Help with giant-size loop

Hi there. I love this site and have referenced it often. I am just finishing a GIGANTIC tote bag that I am planning to felt tonight. The problem is, I just noticed that I have a sort of hole that appears to be a knit stich that spans two rows. I thought I had carefully checked for mistakes before casting off, but I must have missed this one.

the funny thing is, I have just started my first circular double-pointed needle knitting project (mittens) and have been very frustrated by the same problem. Somehow I am making a (knit) stitch that is giant – and not just a loose stitch, because when inspected it seems to be 2x as long as it should be – the best way I can describe it is to say that it spans two rows. Can I sort of ladder it up with a crochet hook? How am I producing this repeatedly? If I can’t fix it, I am not too concerned as I am going to felt it quite a bit and it will probably disappear. But I would really like to know what to watch for when I am knitting.


Is this just an occasional elongated stitch? Do you think you might be wrapping the yarn around the needle twice before pulling it through? That would be one way of getting a big loop.


Yes, it is the “occassional” enlongated stitch. I’m not sure what you mean by wrapping the yarn twice. I will say that I knit “continental” or with my left hand. I “pick” the yarn.

If I were to make a guess, I’d say it happens somehow if I catch myself losing a stitch. I think I’ve put it back on alright and continue knitting. But after a few rows, I notice this long, large stitch. I’ve stared and stared at it and I wonder if, when I put the stitch that came off the needle back on, if a loop has already pulled out and I am putting the loop from the PREVIOUS row onto my active row, thus enlongating it. But, because I am new to this, I have absolutely no idea how to recognize this, AND I have no idea once I do recognize it, how NOT to do it any more!

Do you think THAT could be my problem? Would THAT create a long stitch?

OK - I knit up a test swatch to check this out and sounds as though you are slipping a stitch = moving a stitch from left needle to right without stitching it. I also tried dropping a stitch and that forms horizontal ladder rungs. And I tried what I first thought it might be: stick the right needle into the next st to be knit, wrap the yarn around it twice (intstead of once) and knit the stitch = this gives almost a set of three longer sts. When I slip a st, I only get one elongated st.

And yes, you can fix it with a crochet hook, even if it’s down a few rows. When you get to that one stitch, slip it off the left needle and let it unknit down to the elongated part. Then you can catch the horizontal rungs of yarn with a crochet hook- you may have to twist the elongated stitch so it is facing the correct way - and work your way back up to your current row. Amy has videos, “Fixing mistakes” that might help,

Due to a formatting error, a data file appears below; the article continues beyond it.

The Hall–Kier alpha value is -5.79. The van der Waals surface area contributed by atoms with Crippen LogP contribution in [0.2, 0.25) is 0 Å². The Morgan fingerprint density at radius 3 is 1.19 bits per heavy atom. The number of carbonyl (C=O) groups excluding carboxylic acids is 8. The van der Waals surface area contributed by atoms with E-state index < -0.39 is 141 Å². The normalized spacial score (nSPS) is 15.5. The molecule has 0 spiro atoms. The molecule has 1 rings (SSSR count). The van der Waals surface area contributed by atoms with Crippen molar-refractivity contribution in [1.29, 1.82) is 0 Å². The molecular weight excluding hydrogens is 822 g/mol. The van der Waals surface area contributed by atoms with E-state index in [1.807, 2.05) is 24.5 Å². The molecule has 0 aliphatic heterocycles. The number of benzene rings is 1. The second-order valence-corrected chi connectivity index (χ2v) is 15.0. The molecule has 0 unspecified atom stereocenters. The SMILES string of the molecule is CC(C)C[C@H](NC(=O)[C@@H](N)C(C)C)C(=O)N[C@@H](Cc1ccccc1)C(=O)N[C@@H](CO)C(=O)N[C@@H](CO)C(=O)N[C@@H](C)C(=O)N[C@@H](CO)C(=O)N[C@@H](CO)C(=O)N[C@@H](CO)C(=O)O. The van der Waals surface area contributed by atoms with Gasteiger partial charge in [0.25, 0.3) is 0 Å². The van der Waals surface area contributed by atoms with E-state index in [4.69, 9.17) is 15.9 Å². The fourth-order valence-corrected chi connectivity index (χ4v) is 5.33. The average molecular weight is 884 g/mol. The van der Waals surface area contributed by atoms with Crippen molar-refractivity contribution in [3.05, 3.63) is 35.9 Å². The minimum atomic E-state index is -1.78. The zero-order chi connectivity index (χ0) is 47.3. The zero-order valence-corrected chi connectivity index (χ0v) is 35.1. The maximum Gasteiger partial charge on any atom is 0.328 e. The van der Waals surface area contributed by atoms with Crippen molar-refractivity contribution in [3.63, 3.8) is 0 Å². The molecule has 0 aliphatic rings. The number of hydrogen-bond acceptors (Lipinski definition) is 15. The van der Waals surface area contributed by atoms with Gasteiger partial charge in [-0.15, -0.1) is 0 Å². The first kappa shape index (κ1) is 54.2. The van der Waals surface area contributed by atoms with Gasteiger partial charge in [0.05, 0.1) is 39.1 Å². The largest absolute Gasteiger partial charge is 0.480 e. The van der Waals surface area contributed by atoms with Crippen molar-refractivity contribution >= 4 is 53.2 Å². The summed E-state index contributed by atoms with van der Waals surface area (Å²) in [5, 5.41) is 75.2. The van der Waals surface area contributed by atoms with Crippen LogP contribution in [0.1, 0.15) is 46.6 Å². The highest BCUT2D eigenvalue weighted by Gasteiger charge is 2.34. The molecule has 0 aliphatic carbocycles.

OK. Thanks Carol. I really appreciate your help.

Do you have any tips for how I can avoid doing this, aside from just being more careful? This double-pointed business is difficult! Especially just storing the project. I pick it up and count all the stitches and it just seems to happen no matter how careful I am.

How can I be sure that I haven’t slipped a stitch?


It sounds like you might want to get some point protectors or figure out some other way of blocking off the ends of your needles while your project is set aside so the stitches don’t fall off. I’ve seen two caps connected by elastic, that are specifically made for DPNs, but I can’t remember where online they were - maybe someone else knows?

The only way I can really notice a slipped stitch is if I look at the back side of my work - if it has just happened the ‘live’ end of the yarn (the strand you are working with coming off the ball) will be coming from the second stitch in on the right needle and not from the stitch on the end. If knit correctly the working yarn would be coming out of the last stitch on the right needle. Try slipping a stitch on purpose and seeing what it looks like! You can always slip it back…


OK, well I’ll go give those tips a try while I watch all the stars arrive at the oscars. I’ll let you know how it goes.

As an aside, my tote bag is on it’s 2nd run thru the washer and is felting pretty good. I have a front loader, so it’s always touch and go.


I just made a pair of slippers and there was a hole I thought was too big and I just tied it up with an extra piece of yarn. When it felts, you can’t tell anyway.


Welcome Jennie!

Great advice you’ve given, Carol.

I agree that it sounds like you’re slipping a stitch. It looks like one stitch that stretches up to cover two rows? It’s not especially loose, right?
Just stretched up so it looks tall? That’s a slipped stitch.

It might be that on your DPN’s, a stitch has fallen off the end of a needle (common), and when you put it back on, it’s run down a row without your noticing, so you’re putting on the stitch from the row before. This would probably give you a bit of a loose loop in the back of the work, where there had been a stitch, and then it was let out.

If there’s nothing loose back there, and everything is pulled taught, then you’re probably slipping it as you work the knitting: meaning, you paused in the middle of a stitch, because you were distracted by something, and then, instead of continuing by pulling the working yarn through the stitch, you think you’ve already done that, and you slip the stitch off the left needle, and continue from there. My guess is that this is what’s happening; so just be more aware of where you are, when you get distracted by something.


Thanks for all the help guys.

I think that must be what I am doing – the slipped stitch. I do know how to spot and fix a hanging loop, so that isn’t it.

I will try to keep any eye on my work!